Smoked haddock boulangère with mussel cream (Serves 8)
- 300g smoked haddock trimmings
- 400g smoked haddock fillets
- 1kg mussels
- 1kg rooster potatoes
- 15g thyme
- 10g dill
- 100g chives
- 200g diced shallots
- 3 garlic cloves
- Lemon zest
- 40ml chicken stock
- 220ml milk
- 600ml cream
- 200ml white cooking wine
- 50g melted butter
- 300ml extra virgin olive oil
- Vegetable oil
- Salt and pepper
- Chop the thyme and peel and slice potatoes to around 3mm thickness In a bowl, mix 5g of the chopped thyme, sliced potatoes, melted butter, salt and pepper. (Remember to give the mix a light seasoning as the smoked fish will add seasoning to the potatoes)
- Line a baking dish with parchment paper, start with a layer of potatoes, then add a small amount of the smoked haddock and repeat the process until all the fish and potatoes are used. Add the warm chicken stock, cover with parchment paper and another baking dish of the same size on top before bake in the oven for 1 hour at 180C.
- With a small knife check the cooking of the boulangère (the knife should go in and out easily). If needed, add another 15/20 minutes to the cooking time. Press and set in the fridge with a weight on the top to bring all layers together and let as much air out as possible. this will take a few hours to properly set.
- In the meantime, make the mussel marinere sauce by heating the vegetable oil in a large pot. Once it has reached the right temperature (just before smoking point, add the shallots, garlic and a few seconds later, the mussels. Cover and cook for 10/15 seconds before adding the white wine, covering and cooking for a further 10/15 seconds until all the mussels are open and the wine reduced a little (if the mussels remain closed, do not use them)
- Add 400ml warm cream and bring back to the boil before picking each mussel out of its shell and reserving the cooking liquer. Place the smoked haddock fillets in a shallow tray and grate the lemon zest over them.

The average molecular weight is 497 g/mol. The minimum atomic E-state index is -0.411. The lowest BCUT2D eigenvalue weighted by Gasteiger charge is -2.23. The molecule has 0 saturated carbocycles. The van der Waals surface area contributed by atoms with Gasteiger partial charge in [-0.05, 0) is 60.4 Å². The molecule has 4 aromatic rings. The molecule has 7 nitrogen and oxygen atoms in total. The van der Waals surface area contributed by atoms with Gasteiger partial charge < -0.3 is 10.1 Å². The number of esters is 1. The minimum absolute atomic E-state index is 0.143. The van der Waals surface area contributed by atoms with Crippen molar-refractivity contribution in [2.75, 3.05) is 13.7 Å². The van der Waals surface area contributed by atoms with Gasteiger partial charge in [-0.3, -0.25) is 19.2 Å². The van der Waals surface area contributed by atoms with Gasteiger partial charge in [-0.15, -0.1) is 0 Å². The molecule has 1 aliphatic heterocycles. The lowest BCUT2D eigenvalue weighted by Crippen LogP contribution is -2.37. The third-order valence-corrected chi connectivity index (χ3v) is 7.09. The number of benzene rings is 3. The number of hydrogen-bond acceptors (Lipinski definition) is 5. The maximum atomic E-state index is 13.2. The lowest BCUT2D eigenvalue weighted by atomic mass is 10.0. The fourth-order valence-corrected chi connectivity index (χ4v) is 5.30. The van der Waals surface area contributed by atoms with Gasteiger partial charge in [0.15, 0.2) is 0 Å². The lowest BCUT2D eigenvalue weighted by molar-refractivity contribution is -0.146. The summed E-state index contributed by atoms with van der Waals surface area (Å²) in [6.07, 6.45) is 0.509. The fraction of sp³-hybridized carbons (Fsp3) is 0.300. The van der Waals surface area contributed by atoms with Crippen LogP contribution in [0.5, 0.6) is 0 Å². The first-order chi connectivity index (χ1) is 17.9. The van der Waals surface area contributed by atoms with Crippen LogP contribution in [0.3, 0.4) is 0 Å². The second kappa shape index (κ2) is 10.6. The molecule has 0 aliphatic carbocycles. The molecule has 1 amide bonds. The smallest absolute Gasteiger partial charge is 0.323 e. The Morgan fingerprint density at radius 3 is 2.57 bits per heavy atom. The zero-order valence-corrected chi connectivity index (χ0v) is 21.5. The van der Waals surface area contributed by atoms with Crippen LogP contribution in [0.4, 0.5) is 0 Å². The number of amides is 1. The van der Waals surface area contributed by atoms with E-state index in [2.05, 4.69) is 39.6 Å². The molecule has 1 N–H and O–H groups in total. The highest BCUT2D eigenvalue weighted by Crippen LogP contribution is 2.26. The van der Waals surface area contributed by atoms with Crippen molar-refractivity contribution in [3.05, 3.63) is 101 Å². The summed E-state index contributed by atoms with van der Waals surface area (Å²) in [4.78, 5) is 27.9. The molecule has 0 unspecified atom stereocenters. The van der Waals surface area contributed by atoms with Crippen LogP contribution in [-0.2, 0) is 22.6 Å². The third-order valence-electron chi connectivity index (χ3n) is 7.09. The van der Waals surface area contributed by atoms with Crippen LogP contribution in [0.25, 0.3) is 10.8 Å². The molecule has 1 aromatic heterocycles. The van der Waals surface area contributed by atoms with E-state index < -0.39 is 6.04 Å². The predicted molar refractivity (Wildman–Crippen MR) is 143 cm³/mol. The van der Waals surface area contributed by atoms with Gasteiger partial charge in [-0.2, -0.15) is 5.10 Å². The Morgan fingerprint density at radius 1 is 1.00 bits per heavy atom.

- In a small pot bring the milk, remaining cream and thyme to the boil. Pour over the fish and cover with cling film and leave to cook gently.
- Make a chive oil by blitzing the chives and extra virgin olive oil in a blender. Once the haddock fillets are cooked, flake the fillets into the cooking juices from the mussels and haddock with the mussels to the boil and add the chive oil. To serve, slice the boulangére and fry in a pan before topping with the sauce and garnishing with fresh dill sprigs.
Scottish people’s love of seafood was celebrated recently with Seafood Week 2018.
Aurélien Mourez, head chef at popular Glasgow restaurant Ox and Finch, is backing the drive in his region by sharing a delicious recipe for a smoked haddock boulangére.
Seafish, the public body that supports the £10bn UK seafood industry, spearheaded Seafood Week, which ran earlier this month.
Seafish revealed that two thirds (68%) of the population aren’t eating the recommended government health guideline of two portions of fish a week as part of a healthy and balanced lifestyle.
The chef, who curates seasonal menus at Ox and Finch showcasing Scotland’s natural larder, said: ‘We’re so lucky to have access to an abundant supply of fresh seafood in this country. I think there are several barriers stopping people from eating more of it including the misconception that it’s really expensive.
‘We mostly use really accessible species such as hake, which if cooked correctly is just as nice as a more pricey halibut fillet! With the right care in preparation and cooking, you can achieve really great results.
‘My haddock boulangére dish with mussel cream showcases two fantastic Scottish-sourced species of seafood and is perfect for a dinner party or as a nice starter to impress your family and friends.’
Providing accessible information through its Fish is the Dish initiative, Seafish aims to educate people on how to purchase and prepare seafood at home and ensure they are consuming the recommended two portions of fish a week.
Despite there being more than 100 species of seafood available to buy in the UK, the report shows that the majority of Brits that do eat fish stick to classic varieties including tinned tuna, salmon, cod and haddock.
Aurélien joins a team of top chefs from around the UK that are showing support for the campaign with delicious seafood recipes to try at home, including: Calum Richardson, Chef & Owner of the Bay Fish and Chips which recently ranked the highest UK entry in Lonely Planet’s Ultimate EatList; Nathanial Tofan, Chef Patron at Manchester House; Paul Askew, Head Chef at The Art School in Liverpool; MasterChef semi-finalist Leo Kattou of top Birmingham restaurant, Simpsons; Freddy Bird at Bristol Lido and Andy Waugh from London’s Mac and Wild.